The Freedom From Religion Foundation is urging the Columbus County Board of Education (based in Whiteville, N.C.) to protect the First Amendment rights of the school district community by ending board-led prayer.
A concerned local resident has reported that the board begins each meeting with a Christian prayer led by a member of the board. The board reportedly assumes that scheduling the official prayer just prior to calling the meeting to order makes the coercive practice constitutional.
Au contraire, says the national state/church watchdog.
The Supreme Court has consistently struck down prayers offered at school-sponsored events, since it constitutes government favoritism towards religion — violating the Establishment Clause of the First Amendment. Schemes to skirt the Constitution by moving prayers before other similar meetings have failed. In Forsyth County, N.C., county board prayers were ruled unconstitutional even though the county conducted the prayers before the official opening of the meeting and removed the invocation from the agenda.
“Out of respect for the First Amendment rights and diversity of its community, we ask that the board cease unconstitutionally including prayers at meetings,” FFRF Staff Attorney Chris Line writes to Columbus County Board of Education Chair Ronnie Strickland.
FFRF won a court challenge in the 9th U.S. Circuit Court of Appeals against the prayer practice by Chino Valley (Calif.) Unified School District Board of Education. The court reaffirmed that Establishment Clause concerns are heightened in the context of public schools “because children and adolescents are just beginning to develop their own belief systems.” The court ordered the district to pay more than $200,000 in attorney's fees and costs.
Students and parents have the right — and often reason — to participate in school board meetings. It is coercive, insensitive and intimidating to force nonreligious citizens, such as our complainant, to choose between making a public showing of their nonbelief by refusing to participate in the prayer or else display deference toward a religious sentiment in which they do not believe but which their school board members clearly do.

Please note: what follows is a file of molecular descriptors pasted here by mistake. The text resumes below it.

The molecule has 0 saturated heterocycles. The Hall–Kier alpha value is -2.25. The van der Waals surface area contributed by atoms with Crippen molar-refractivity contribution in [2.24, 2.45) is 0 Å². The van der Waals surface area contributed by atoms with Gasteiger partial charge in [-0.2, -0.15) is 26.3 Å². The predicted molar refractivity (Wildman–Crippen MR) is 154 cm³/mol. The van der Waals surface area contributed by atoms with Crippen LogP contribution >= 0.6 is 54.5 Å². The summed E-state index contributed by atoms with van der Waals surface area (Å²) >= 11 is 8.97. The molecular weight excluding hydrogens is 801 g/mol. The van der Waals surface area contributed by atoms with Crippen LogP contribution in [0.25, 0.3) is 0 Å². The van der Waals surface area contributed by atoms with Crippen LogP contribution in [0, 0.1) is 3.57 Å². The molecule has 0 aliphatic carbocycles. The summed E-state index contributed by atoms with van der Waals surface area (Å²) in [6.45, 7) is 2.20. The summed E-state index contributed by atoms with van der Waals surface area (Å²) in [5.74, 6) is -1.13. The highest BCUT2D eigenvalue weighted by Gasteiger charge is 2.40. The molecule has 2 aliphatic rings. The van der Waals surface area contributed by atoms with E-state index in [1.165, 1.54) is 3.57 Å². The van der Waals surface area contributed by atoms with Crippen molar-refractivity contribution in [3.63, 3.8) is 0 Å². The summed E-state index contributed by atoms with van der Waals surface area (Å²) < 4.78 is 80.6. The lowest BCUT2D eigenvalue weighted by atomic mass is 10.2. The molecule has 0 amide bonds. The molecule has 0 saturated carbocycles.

Needlessly including prayer at board meetings excludes those who are among the 37 percent of Americans who are non-Christians, including the 29 percent of adult Americans who are atheists, agnostics or “nothing in particular” and the 49 percent of Generation Z who are religiously unaffiliated.
In order to protect the First Amendment rights of parents and students of the district, FFRF is demanding that the district immediately end the unconstitutional practice of board-led prayer.
“Public school officials should never force their religion on meeting attendants,” says FFRF Co-President Annie Laurie Gaylor. “They can pray on their own time and dime. Instead the board should focus on pressing issues that students and parents of all religions and no religion face on a daily basis.”
You can read the full FFRF letter here.
The Freedom From Religion Foundation is a national nonprofit organization with over 40,000 members and several chapters across the country, including more than 900 members and a local chapter in North Carolina. Our purposes are to protect the constitutional principle of separation between state and church, and to educate the public on matters relating to nontheism.